Being a parent of a school-age child has been trying over the past two years, to say the least. With each twist and turn in the COVID-19 pandemic, a new set of rules and regulations—not to mention worries—has kept parents constantly working and then reworking their routines to keep their school-age children safe.
Many parents have come to realize that they have been waging two simultaneous wars—the more obvious one has been against a persistent virus. The less obvious war has been one against the recurrent disruptions in learning environments that have sent cascading ripples in the form of lower academic performance, absenteeism, and mental health concerns.
At this point, parents all across the country are collectively realizing that their main objective should be to keep their kids in school, despite new variants and COVID surges. In-person learning is the most effective way for children to develop not only academically, but socially and emotionally as well. Furthermore, a keep-kids-in-school strategy can be a safe one, as long as parents and kids follow the necessary steps. Here’s what families and schools need to do to keep children in school, even as COVID cases surge.
While the winter can be enchanting with beautiful snowfalls, it is also ripe with hazards that can cause injury or even worse. But you can manage the cold with good old-fashioned common sense!
The cold weather can put anyone in jeopardy, as the temperature can increase heart rate and blood pressure. Blood clots more easily and constricts arteries, decreasing blood supply. About 11,500 people experience injuries, and about 100 people die annually from shoveling snow.
According to Aging.com, the elderly are particularly susceptible to the cold because elders tend to have less body fat, less efficient circulation, and a slower metabolism. Certain medications and health conditions can also affect an elder's ability to regulate body temperature. They are also prone to hypothermia if their home is not adequately heated.
Children need protection from the cold as they do not always recognize the warning signs of frostbite or dehydration.
Not only are people at risk of a variety of winter dangers, so are your pets, so don't forget about them.
Below are some valuable tips to protect yourself, your loved ones, and your pets from the perils of winter weather.
Practice Sensible Shoveling and Snow Blowing Techniques
Below are some shoveling tips from the National Safety Council to protect from backaches, heart attacks, and other injuries:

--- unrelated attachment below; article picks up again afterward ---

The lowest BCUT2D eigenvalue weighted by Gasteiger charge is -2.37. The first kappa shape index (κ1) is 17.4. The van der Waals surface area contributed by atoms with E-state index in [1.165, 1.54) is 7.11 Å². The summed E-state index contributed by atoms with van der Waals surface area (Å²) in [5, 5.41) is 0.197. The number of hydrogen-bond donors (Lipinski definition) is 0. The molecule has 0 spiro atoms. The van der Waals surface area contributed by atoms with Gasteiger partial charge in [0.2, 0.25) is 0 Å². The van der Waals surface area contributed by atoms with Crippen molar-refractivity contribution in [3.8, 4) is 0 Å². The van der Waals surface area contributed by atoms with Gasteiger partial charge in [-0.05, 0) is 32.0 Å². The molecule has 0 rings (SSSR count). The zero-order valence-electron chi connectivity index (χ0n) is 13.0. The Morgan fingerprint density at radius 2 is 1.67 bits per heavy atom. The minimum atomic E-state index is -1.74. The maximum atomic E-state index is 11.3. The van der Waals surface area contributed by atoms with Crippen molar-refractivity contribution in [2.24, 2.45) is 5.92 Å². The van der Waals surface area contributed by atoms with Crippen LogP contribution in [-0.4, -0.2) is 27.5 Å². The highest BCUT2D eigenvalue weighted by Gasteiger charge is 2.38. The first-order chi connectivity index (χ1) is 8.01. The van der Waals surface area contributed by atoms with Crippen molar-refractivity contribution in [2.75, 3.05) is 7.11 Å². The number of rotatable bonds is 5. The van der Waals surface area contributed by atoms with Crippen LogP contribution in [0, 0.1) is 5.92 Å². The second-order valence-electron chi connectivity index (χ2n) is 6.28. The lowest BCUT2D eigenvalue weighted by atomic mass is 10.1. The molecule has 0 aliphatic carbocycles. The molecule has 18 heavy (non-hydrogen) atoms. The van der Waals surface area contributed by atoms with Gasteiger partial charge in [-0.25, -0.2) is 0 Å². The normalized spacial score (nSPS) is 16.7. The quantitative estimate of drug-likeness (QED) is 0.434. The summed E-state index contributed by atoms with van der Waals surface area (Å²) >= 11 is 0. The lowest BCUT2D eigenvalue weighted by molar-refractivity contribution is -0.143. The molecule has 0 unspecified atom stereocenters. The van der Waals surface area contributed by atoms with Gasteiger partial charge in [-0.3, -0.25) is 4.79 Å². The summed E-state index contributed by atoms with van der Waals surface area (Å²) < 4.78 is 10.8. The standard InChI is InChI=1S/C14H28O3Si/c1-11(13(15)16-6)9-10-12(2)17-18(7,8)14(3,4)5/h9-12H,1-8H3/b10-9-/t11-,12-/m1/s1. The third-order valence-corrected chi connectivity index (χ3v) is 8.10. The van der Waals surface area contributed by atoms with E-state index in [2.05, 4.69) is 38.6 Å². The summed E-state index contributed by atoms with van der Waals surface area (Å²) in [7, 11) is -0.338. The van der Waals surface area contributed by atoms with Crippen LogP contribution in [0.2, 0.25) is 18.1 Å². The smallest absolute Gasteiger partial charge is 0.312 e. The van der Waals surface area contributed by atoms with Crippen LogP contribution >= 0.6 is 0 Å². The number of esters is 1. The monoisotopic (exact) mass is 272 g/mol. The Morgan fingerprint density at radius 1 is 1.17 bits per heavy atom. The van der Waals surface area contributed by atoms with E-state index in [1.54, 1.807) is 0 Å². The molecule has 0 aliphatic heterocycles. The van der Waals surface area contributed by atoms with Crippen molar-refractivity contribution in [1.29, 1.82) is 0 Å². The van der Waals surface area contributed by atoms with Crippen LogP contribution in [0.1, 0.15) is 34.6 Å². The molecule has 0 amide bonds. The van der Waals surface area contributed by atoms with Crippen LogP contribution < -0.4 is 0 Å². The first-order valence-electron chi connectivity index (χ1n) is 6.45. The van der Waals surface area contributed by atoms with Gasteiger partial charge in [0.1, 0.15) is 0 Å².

Below are some snow blowing tips from the American Academy of Orthopedic Surgeons:
Check-In on Vulnerable People
Below are some helpful tips from Aging.com to increase elderly safety and help protect disabled families and neighbors:
Below are some helpful tips from Savethechildren.org to protect your children from the cold:
Protect Your Four-Legged Furry Friend from Freezing
Below are some tips from the ASPCA about how to increase pet safety during the cold winter months:
Winterize Your Car
Below are some tips from Carmax on how best to prepare your car for the winter to keep you safe on the roads and equip you with the necessary tools in case you breakdown in the snow:
Weatherproof Your House
Below are some tips from House to Home Organizing on how to protect your home, so you don't suffer from hypothermia, injuries from a collapsed roof, or excessive energy bills:
We hope you find these tips helpful—let it snow, let it snow, let it snow!
Research and materials for this article were compiled, written, and distributed on behalf of the National Public Health Information Coalition. The views and opinions expressed in this blog are those of the various authors and do not necessarily reflect the official policy or position of the National Public Health Information Coalition or its members.
As the holidays come blazing through, it’s tempting to place the things you’ve been intending to do to improve your health into an ever-growing “New Year’s Resolutions” heap. You may start the new year full of optimism but, if you’re like the majority of people, that heap begins melting into a puddle of best intentions and neglect by February.